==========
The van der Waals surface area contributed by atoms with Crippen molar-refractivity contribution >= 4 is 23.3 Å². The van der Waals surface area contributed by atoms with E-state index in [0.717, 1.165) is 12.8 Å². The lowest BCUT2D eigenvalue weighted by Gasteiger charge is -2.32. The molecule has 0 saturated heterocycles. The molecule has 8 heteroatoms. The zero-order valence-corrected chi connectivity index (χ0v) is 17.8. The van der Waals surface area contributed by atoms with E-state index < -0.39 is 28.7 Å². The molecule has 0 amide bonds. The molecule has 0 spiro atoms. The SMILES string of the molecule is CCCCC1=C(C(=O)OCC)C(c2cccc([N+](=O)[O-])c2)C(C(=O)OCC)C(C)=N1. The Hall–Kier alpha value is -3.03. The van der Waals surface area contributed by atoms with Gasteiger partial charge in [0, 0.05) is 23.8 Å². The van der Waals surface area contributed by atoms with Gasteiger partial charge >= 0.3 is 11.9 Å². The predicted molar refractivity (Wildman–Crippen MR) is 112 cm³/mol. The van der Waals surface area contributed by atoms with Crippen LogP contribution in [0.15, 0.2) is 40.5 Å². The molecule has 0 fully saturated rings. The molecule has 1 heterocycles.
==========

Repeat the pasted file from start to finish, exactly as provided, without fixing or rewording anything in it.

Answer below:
The van der Waals surface area contributed by atoms with Crippen molar-refractivity contribution >= 4 is 23.3 Å². The van der Waals surface area contributed by atoms with E-state index in [0.717, 1.165) is 12.8 Å². The lowest BCUT2D eigenvalue weighted by Gasteiger charge is -2.32. The molecule has 0 saturated heterocycles. The molecule has 8 heteroatoms. The zero-order valence-corrected chi connectivity index (χ0v) is 17.8. The van der Waals surface area contributed by atoms with E-state index < -0.39 is 28.7 Å². The molecule has 0 amide bonds. The molecule has 0 spiro atoms. The SMILES string of the molecule is CCCCC1=C(C(=O)OCC)C(c2cccc([N+](=O)[O-])c2)C(C(=O)OCC)C(C)=N1. The Hall–Kier alpha value is -3.03. The van der Waals surface area contributed by atoms with Gasteiger partial charge in [0, 0.05) is 23.8 Å². The van der Waals surface area contributed by atoms with Gasteiger partial charge >= 0.3 is 11.9 Å². The predicted molar refractivity (Wildman–Crippen MR) is 112 cm³/mol. The van der Waals surface area contributed by atoms with Crippen LogP contribution in [0.15, 0.2) is 40.5 Å². The molecule has 0 fully saturated rings. The molecule has 1 heterocycles.